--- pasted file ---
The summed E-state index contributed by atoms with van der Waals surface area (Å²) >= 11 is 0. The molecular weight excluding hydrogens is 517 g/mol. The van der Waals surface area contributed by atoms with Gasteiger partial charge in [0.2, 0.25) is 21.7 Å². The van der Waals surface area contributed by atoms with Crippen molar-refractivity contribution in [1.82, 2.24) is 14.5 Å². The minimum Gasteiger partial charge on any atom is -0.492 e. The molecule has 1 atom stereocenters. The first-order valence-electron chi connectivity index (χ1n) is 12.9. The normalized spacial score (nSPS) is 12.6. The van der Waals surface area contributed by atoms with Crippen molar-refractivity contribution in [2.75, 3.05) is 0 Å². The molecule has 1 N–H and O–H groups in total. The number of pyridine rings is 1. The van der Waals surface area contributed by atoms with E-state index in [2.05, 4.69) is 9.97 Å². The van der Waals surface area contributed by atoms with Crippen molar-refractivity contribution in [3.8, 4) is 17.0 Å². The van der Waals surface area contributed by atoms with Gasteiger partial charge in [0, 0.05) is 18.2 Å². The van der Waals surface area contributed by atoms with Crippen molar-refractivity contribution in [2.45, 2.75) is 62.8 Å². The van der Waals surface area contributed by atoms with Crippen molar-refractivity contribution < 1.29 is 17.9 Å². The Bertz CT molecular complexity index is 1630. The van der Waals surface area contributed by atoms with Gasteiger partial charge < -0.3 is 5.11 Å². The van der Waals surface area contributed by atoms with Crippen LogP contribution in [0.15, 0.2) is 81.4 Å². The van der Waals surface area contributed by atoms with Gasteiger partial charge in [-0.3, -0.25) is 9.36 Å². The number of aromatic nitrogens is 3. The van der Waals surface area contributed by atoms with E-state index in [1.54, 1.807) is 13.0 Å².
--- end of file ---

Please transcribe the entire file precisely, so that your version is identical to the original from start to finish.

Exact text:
The summed E-state index contributed by atoms with van der Waals surface area (Å²) >= 11 is 0. The molecular weight excluding hydrogens is 517 g/mol. The van der Waals surface area contributed by atoms with Gasteiger partial charge in [0.2, 0.25) is 21.7 Å². The van der Waals surface area contributed by atoms with Crippen molar-refractivity contribution in [1.82, 2.24) is 14.5 Å². The minimum Gasteiger partial charge on any atom is -0.492 e. The molecule has 1 atom stereocenters. The first-order valence-electron chi connectivity index (χ1n) is 12.9. The normalized spacial score (nSPS) is 12.6. The van der Waals surface area contributed by atoms with Crippen molar-refractivity contribution in [2.75, 3.05) is 0 Å². The molecule has 1 N–H and O–H groups in total. The number of pyridine rings is 1. The van der Waals surface area contributed by atoms with E-state index in [2.05, 4.69) is 9.97 Å². The van der Waals surface area contributed by atoms with Crippen molar-refractivity contribution in [3.8, 4) is 17.0 Å². The van der Waals surface area contributed by atoms with Gasteiger partial charge in [0, 0.05) is 18.2 Å². The van der Waals surface area contributed by atoms with Crippen molar-refractivity contribution in [2.45, 2.75) is 62.8 Å². The van der Waals surface area contributed by atoms with Crippen molar-refractivity contribution < 1.29 is 17.9 Å². The Bertz CT molecular complexity index is 1630. The van der Waals surface area contributed by atoms with Gasteiger partial charge < -0.3 is 5.11 Å². The van der Waals surface area contributed by atoms with Crippen LogP contribution in [0.15, 0.2) is 81.4 Å². The van der Waals surface area contributed by atoms with Gasteiger partial charge in [-0.3, -0.25) is 9.36 Å². The number of aromatic nitrogens is 3. The van der Waals surface area contributed by atoms with E-state index in [1.54, 1.807) is 13.0 Å².